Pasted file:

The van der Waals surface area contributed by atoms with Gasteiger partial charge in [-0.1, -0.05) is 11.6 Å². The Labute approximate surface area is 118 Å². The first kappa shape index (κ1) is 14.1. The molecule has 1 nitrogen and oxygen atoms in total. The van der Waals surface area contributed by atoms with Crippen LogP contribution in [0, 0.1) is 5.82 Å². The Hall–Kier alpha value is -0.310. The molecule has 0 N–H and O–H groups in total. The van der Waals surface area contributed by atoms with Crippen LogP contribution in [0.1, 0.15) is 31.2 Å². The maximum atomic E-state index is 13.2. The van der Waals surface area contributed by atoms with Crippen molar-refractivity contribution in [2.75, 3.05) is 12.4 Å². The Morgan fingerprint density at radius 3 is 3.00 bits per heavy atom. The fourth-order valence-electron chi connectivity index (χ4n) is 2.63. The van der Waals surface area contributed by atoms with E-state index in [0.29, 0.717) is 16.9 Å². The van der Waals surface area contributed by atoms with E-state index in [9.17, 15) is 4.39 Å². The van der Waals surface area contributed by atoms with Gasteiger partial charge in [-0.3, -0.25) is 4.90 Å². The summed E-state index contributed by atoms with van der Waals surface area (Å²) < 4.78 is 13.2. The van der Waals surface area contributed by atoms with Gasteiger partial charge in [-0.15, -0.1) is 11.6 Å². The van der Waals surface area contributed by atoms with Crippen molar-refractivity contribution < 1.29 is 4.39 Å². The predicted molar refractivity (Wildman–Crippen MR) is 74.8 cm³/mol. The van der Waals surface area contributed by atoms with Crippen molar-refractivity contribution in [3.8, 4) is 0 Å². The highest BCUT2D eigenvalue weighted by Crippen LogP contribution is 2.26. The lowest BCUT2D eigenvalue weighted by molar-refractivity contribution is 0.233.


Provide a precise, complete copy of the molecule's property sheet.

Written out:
The van der Waals surface area contributed by atoms with Gasteiger partial charge in [-0.1, -0.05) is 11.6 Å². The Labute approximate surface area is 118 Å². The first kappa shape index (κ1) is 14.1. The molecule has 1 nitrogen and oxygen atoms in total. The van der Waals surface area contributed by atoms with Crippen LogP contribution in [0, 0.1) is 5.82 Å². The Hall–Kier alpha value is -0.310. The molecule has 0 N–H and O–H groups in total. The van der Waals surface area contributed by atoms with Crippen LogP contribution in [0.1, 0.15) is 31.2 Å². The maximum atomic E-state index is 13.2. The van der Waals surface area contributed by atoms with Crippen molar-refractivity contribution in [2.75, 3.05) is 12.4 Å². The Morgan fingerprint density at radius 3 is 3.00 bits per heavy atom. The fourth-order valence-electron chi connectivity index (χ4n) is 2.63. The van der Waals surface area contributed by atoms with E-state index in [0.29, 0.717) is 16.9 Å². The van der Waals surface area contributed by atoms with E-state index in [9.17, 15) is 4.39 Å². The van der Waals surface area contributed by atoms with Gasteiger partial charge in [-0.3, -0.25) is 4.90 Å². The summed E-state index contributed by atoms with van der Waals surface area (Å²) < 4.78 is 13.2. The van der Waals surface area contributed by atoms with Gasteiger partial charge in [-0.15, -0.1) is 11.6 Å². The van der Waals surface area contributed by atoms with Crippen molar-refractivity contribution < 1.29 is 4.39 Å². The predicted molar refractivity (Wildman–Crippen MR) is 74.8 cm³/mol. The van der Waals surface area contributed by atoms with Crippen molar-refractivity contribution in [3.8, 4) is 0 Å². The highest BCUT2D eigenvalue weighted by Crippen LogP contribution is 2.26. The lowest BCUT2D eigenvalue weighted by molar-refractivity contribution is 0.233.